Every month, a player (occasionally multiple players) from each league is awarded "Player of the Month" honors for his performance. I was curious as to who the worst Player of the Month was -- whether a mediocre performance had ever earned a player the award. So I did some digging, and some more digging, and I stumbled across some interesting stuff.
- I looked at every Player of the Month in April, May, June, July, and August. I ignored data from September because Fangraphs and Baseball-Reference, at least to my knowledge, don’t split it up like that -- instead, they combine September with October. March was also combined with April, but I figured the effect there would be negligible enough since a player generally only has one game played in March, at most. A few games in October could really skew things, though. I looked at all data from 1974 to present. I chose 1974 because that’s the year in which the award was integrated into both leagues (it was originally an NL-only honor). I created spreadsheets for each month/league, recording the player’s total fWAR for the month, where their fWAR total ranked among qualified players for the month, and an arbitrary call on whether the accolade was reasonably awarded or not. In cases where it was too tough to call, which were many (we’re dealing with one-month samples here, and defensive metrics alone can swing the numbers considerably), I just wrote "eh."
- I’d be remiss if I didn’t acknowledge the flaws in my approach. For one, WAR data is imperfect, especially in one-month samples from decades ago. Secondly, there are important factors that extend beyond the raw data, and there are important numbers that this particular raw data neglected to capture. For example, if a player performed exceptionally well in high-leverage situations in a given month, that would and should make a significant difference. Maybe a given Player of the Month was outpaced by a fair amount in fWAR, but happened to make huge contributions to his team in the clutch. Thirdly, I’d only be kidding myself if I didn’t acknowledge that my assessments here of what is reasonable and not were somewhat inconsistent. I am human, after all. Of course, I was merely trying to get a rough picture of how often the Player of the Month is the "right choice," and I think it was goo enough for that purpose.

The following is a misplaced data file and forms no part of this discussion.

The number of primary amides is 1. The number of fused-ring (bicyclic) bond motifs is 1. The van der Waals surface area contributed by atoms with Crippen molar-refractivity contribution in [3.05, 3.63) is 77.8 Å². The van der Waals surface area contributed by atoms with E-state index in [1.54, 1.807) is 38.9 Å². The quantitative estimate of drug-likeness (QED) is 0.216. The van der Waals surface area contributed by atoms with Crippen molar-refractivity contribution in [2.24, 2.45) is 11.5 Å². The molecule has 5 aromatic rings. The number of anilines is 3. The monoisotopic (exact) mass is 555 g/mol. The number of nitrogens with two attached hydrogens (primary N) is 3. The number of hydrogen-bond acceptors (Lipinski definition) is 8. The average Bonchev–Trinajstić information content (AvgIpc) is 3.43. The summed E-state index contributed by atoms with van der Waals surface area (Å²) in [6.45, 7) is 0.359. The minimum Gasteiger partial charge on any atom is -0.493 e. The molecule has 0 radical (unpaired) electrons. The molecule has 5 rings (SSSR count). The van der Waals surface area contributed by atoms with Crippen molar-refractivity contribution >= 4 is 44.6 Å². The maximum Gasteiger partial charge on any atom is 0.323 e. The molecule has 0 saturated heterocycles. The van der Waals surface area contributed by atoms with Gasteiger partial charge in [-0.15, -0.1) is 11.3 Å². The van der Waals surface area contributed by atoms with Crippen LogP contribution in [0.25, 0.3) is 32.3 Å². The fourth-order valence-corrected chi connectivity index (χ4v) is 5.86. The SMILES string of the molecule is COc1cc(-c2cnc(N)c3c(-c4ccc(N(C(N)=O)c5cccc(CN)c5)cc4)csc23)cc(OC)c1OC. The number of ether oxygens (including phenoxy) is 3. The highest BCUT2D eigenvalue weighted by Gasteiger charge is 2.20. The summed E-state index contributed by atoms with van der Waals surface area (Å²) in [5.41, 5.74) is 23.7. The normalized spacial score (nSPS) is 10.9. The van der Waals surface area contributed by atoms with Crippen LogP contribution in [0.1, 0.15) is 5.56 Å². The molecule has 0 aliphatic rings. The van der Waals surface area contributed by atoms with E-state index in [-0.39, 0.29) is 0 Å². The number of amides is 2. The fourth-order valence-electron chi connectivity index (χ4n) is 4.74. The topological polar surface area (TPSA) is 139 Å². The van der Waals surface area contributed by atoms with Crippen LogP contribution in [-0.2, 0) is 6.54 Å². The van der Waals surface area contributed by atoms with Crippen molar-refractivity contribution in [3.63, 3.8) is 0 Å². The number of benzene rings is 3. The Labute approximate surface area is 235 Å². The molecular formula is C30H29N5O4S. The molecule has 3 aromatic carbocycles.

- One last note: I tossed out pitcher fWAR data from this project because of its shortcomings and because there weren’t many pitchers to win the award (pitchers haven’t been eligible for the award in the NL since 1975, and they haven’t eligible in the AL since 1979).
Without further ado, here’s a rundown of what I found:
- Roughly 70% of the Players of the Month I looked at were reasonable choices; these were generally within a couple tenths of a win of the league lead, or otherwise passed the sniff test. Roughly 15% were classified as "clearly wrong" choices, while the remaining 15% were borderline calls.
- Slightly less than half of the Players of the Month (47%) led their league in fWAR for that month.
- There was a clear and predictable pattern in the award voting: the value of batting average, home runs, and RBIs was overemphasized, while factors like position, defense, and on-base percentage were not given ample weight. Even as recently as May of this season, we can see the effect of HR/RBI fetishization. Player of the Month Domonic Brown led the NL in home runs and RBIs, but also barely eclipsed a .300 OBP. In fact, he did not draw one walk the entire month. His 1.0 fWAR placed him 17th in the league for the month of May, nearly a win behind Joey Votto.
- The worst Player of the Month ever: Dante Bichette, July 1995. He earned the award after hitting .296/.313/.639 in 115 plate appearances, which, while highly respectable, was only good for a 115 wRC+ after accounting for park and league factors. He cost his team a few runs with the glove as well, ultimately only tallying 0.2 fWAR; that placed him 204th in fWAR among NL hitters for the month of July.
- There were 14 other players who won the award despite failing to reach 1.0 fWAR for the month. Bichette, however, was the only player to do it with less than 0.5 WAR.
- The best player to never win the award: Chipper Jones. Although he did lead the NL in fWAR in July of 1998 and 1999.
- Edgar Martinez, notably, won the award in May 2003 despite being outpaced in fWAR by five of his teammates. Also notable: Alex Rodriguez won AL player of the month in August 2003, leading the league with 2.8 fWAR that month. Joe Randa and Joe Crede finished second and third. Their combined WAR: 2.7